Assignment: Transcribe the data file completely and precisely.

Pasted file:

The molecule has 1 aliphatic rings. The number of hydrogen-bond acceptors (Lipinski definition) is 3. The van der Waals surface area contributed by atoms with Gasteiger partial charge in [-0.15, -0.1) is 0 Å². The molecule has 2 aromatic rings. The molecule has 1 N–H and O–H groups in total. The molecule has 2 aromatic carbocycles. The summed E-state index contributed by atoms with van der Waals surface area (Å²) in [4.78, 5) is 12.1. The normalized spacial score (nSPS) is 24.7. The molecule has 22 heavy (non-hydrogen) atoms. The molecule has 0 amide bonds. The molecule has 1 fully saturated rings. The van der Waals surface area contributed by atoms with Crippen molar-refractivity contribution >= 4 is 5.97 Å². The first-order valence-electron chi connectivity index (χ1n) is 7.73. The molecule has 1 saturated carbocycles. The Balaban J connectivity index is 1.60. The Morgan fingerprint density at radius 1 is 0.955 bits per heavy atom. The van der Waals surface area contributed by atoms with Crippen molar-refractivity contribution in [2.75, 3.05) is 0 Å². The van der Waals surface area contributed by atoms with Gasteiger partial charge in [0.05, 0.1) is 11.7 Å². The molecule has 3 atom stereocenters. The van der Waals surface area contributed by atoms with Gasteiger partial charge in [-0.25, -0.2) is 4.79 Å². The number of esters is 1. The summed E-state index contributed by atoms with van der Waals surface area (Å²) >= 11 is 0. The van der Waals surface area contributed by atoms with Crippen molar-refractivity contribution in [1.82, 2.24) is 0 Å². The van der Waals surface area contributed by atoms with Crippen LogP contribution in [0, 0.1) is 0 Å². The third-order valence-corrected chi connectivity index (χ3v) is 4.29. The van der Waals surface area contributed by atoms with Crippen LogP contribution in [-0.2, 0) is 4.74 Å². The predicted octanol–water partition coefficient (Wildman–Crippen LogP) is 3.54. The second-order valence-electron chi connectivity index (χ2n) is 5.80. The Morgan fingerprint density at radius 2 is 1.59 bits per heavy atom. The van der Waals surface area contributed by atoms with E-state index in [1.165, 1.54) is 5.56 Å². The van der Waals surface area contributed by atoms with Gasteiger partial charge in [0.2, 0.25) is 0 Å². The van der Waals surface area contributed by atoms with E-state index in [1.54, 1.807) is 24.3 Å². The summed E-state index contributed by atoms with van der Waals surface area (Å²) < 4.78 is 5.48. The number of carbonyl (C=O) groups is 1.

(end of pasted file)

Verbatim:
The molecule has 1 aliphatic rings. The number of hydrogen-bond acceptors (Lipinski definition) is 3. The van der Waals surface area contributed by atoms with Gasteiger partial charge in [-0.15, -0.1) is 0 Å². The molecule has 2 aromatic rings. The molecule has 1 N–H and O–H groups in total. The molecule has 2 aromatic carbocycles. The summed E-state index contributed by atoms with van der Waals surface area (Å²) in [4.78, 5) is 12.1. The normalized spacial score (nSPS) is 24.7. The molecule has 22 heavy (non-hydrogen) atoms. The molecule has 0 amide bonds. The molecule has 1 fully saturated rings. The van der Waals surface area contributed by atoms with Crippen molar-refractivity contribution >= 4 is 5.97 Å². The first-order valence-electron chi connectivity index (χ1n) is 7.73. The molecule has 1 saturated carbocycles. The Balaban J connectivity index is 1.60. The Morgan fingerprint density at radius 1 is 0.955 bits per heavy atom. The van der Waals surface area contributed by atoms with Crippen molar-refractivity contribution in [2.75, 3.05) is 0 Å². The van der Waals surface area contributed by atoms with Gasteiger partial charge in [0.05, 0.1) is 11.7 Å². The molecule has 3 atom stereocenters. The van der Waals surface area contributed by atoms with Gasteiger partial charge in [-0.25, -0.2) is 4.79 Å². The number of esters is 1. The summed E-state index contributed by atoms with van der Waals surface area (Å²) >= 11 is 0. The van der Waals surface area contributed by atoms with Crippen molar-refractivity contribution in [1.82, 2.24) is 0 Å². The van der Waals surface area contributed by atoms with Crippen LogP contribution in [0, 0.1) is 0 Å². The third-order valence-corrected chi connectivity index (χ3v) is 4.29. The van der Waals surface area contributed by atoms with Crippen LogP contribution in [-0.2, 0) is 4.74 Å². The predicted octanol–water partition coefficient (Wildman–Crippen LogP) is 3.54. The second-order valence-electron chi connectivity index (χ2n) is 5.80. The Morgan fingerprint density at radius 2 is 1.59 bits per heavy atom. The van der Waals surface area contributed by atoms with E-state index in [1.165, 1.54) is 5.56 Å². The van der Waals surface area contributed by atoms with Gasteiger partial charge in [0.2, 0.25) is 0 Å². The van der Waals surface area contributed by atoms with E-state index in [1.54, 1.807) is 24.3 Å². The summed E-state index contributed by atoms with van der Waals surface area (Å²) < 4.78 is 5.48. The number of carbonyl (C=O) groups is 1.